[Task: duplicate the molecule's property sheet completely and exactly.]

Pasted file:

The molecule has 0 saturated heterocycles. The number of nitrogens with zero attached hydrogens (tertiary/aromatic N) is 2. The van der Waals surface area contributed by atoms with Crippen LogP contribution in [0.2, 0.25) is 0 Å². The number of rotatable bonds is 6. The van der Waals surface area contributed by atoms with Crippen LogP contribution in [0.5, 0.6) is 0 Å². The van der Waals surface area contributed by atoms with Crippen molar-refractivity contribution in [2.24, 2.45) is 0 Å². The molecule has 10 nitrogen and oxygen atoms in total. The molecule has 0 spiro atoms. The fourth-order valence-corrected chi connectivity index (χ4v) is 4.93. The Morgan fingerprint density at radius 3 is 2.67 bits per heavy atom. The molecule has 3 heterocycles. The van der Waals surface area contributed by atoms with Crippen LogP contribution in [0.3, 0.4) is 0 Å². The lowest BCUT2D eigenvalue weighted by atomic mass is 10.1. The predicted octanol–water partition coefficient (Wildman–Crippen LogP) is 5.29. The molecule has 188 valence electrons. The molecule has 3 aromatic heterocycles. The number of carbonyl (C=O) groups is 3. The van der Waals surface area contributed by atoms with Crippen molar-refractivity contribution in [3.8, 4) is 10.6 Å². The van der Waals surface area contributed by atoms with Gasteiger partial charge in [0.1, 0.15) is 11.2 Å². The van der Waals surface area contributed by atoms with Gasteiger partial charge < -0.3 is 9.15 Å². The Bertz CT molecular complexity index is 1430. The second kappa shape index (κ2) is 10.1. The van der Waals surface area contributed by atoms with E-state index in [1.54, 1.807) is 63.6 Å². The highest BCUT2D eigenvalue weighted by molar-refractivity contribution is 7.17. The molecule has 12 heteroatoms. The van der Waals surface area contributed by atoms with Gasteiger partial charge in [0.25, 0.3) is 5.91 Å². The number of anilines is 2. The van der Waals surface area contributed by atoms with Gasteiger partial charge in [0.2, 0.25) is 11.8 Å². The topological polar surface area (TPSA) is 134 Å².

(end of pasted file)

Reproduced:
The molecule has 0 saturated heterocycles. The number of nitrogens with zero attached hydrogens (tertiary/aromatic N) is 2. The van der Waals surface area contributed by atoms with Crippen LogP contribution in [0.2, 0.25) is 0 Å². The number of rotatable bonds is 6. The van der Waals surface area contributed by atoms with Crippen LogP contribution in [0.5, 0.6) is 0 Å². The van der Waals surface area contributed by atoms with Crippen molar-refractivity contribution in [2.24, 2.45) is 0 Å². The molecule has 10 nitrogen and oxygen atoms in total. The molecule has 0 spiro atoms. The fourth-order valence-corrected chi connectivity index (χ4v) is 4.93. The Morgan fingerprint density at radius 3 is 2.67 bits per heavy atom. The molecule has 3 heterocycles. The van der Waals surface area contributed by atoms with Crippen LogP contribution in [0.3, 0.4) is 0 Å². The lowest BCUT2D eigenvalue weighted by atomic mass is 10.1. The predicted octanol–water partition coefficient (Wildman–Crippen LogP) is 5.29. The molecule has 188 valence electrons. The molecule has 3 aromatic heterocycles. The number of carbonyl (C=O) groups is 3. The van der Waals surface area contributed by atoms with Crippen molar-refractivity contribution in [3.8, 4) is 10.6 Å². The van der Waals surface area contributed by atoms with Gasteiger partial charge in [0.1, 0.15) is 11.2 Å². The van der Waals surface area contributed by atoms with Gasteiger partial charge < -0.3 is 9.15 Å². The Bertz CT molecular complexity index is 1430. The second kappa shape index (κ2) is 10.1. The van der Waals surface area contributed by atoms with E-state index in [1.54, 1.807) is 63.6 Å². The highest BCUT2D eigenvalue weighted by molar-refractivity contribution is 7.17. The molecule has 12 heteroatoms. The van der Waals surface area contributed by atoms with Gasteiger partial charge in [0.25, 0.3) is 5.91 Å². The number of anilines is 2. The van der Waals surface area contributed by atoms with Gasteiger partial charge in [0.2, 0.25) is 11.8 Å². The topological polar surface area (TPSA) is 134 Å².